The Sciences

In the shadow of the Earth

Bad AstronomyBy Phil PlaitJun 16, 2011 2:59 PM

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Yesterday, the Moon passed into the Earth's shadow for the longest lunar eclipse in many years. Unfortunately for me, North America had its back turned to the event, but folks in South America, Europe, Africa, Asia, and Australia had a great view. Tim Bates, in Adelaide, took this fantastic series of pictures of the Moon in and out of totality:

He took one picture every three minutes or so and combined them into this composite. It reminds me strongly of the lunar eclipse we did get to see here in the States last December. He posted a nice picture showing a series of close-ups, too. YouTube user Jakub Barabas posted a lovely video of the eclipse as well:

[embed width="610"]http://www.youtube.com/watch?v=VICh8vK5VNY[/embed]

Once the Moon went into full eclipse he increased the exposure time a bit so you can see the red glow on the Moon's surface, which is difficult to photograph when exposing correctly for the still-brightly-lit surface. The red is due to sunlight passing through Earth's atmosphere before getting to the Moon; it's the same reason sunsets are sometimes red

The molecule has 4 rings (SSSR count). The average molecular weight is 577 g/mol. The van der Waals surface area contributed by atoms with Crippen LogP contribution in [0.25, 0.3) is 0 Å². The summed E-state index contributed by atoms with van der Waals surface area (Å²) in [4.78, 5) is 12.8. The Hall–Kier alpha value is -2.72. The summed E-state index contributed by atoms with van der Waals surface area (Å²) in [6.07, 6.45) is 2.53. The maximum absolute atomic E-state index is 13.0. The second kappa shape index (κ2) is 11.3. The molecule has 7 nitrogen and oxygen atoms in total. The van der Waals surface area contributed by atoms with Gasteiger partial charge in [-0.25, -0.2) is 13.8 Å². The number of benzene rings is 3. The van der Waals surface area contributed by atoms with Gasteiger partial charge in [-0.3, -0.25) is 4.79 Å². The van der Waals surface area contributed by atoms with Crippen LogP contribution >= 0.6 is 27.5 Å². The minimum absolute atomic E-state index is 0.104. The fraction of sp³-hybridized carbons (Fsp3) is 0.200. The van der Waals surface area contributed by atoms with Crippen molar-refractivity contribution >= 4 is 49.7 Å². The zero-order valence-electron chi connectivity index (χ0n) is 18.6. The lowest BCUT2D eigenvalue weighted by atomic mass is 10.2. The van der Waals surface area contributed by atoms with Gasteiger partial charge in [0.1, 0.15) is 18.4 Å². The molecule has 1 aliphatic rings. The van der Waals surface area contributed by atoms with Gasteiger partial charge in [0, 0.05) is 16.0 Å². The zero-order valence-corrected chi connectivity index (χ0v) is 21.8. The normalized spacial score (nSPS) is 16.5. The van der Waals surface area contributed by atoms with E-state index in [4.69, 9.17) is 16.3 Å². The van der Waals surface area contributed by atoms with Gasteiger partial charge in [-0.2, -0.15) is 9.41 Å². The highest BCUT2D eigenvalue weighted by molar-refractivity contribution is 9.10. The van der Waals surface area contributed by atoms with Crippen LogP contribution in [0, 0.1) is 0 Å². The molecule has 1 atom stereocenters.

. Did you take some good pictures or video of the eclipse? Leave a link in the comments!

Tip o' the umbra to NASA Goddard's Twitter stream for the video link.


Related posts: - My new favorite lunar eclipse image - Didja see the eclipse? - INSANELY awesome solar eclipse picture - ANOTHER insanely awesome shot of the solar eclipse?! - When the Earth takes a bite out of the Sun

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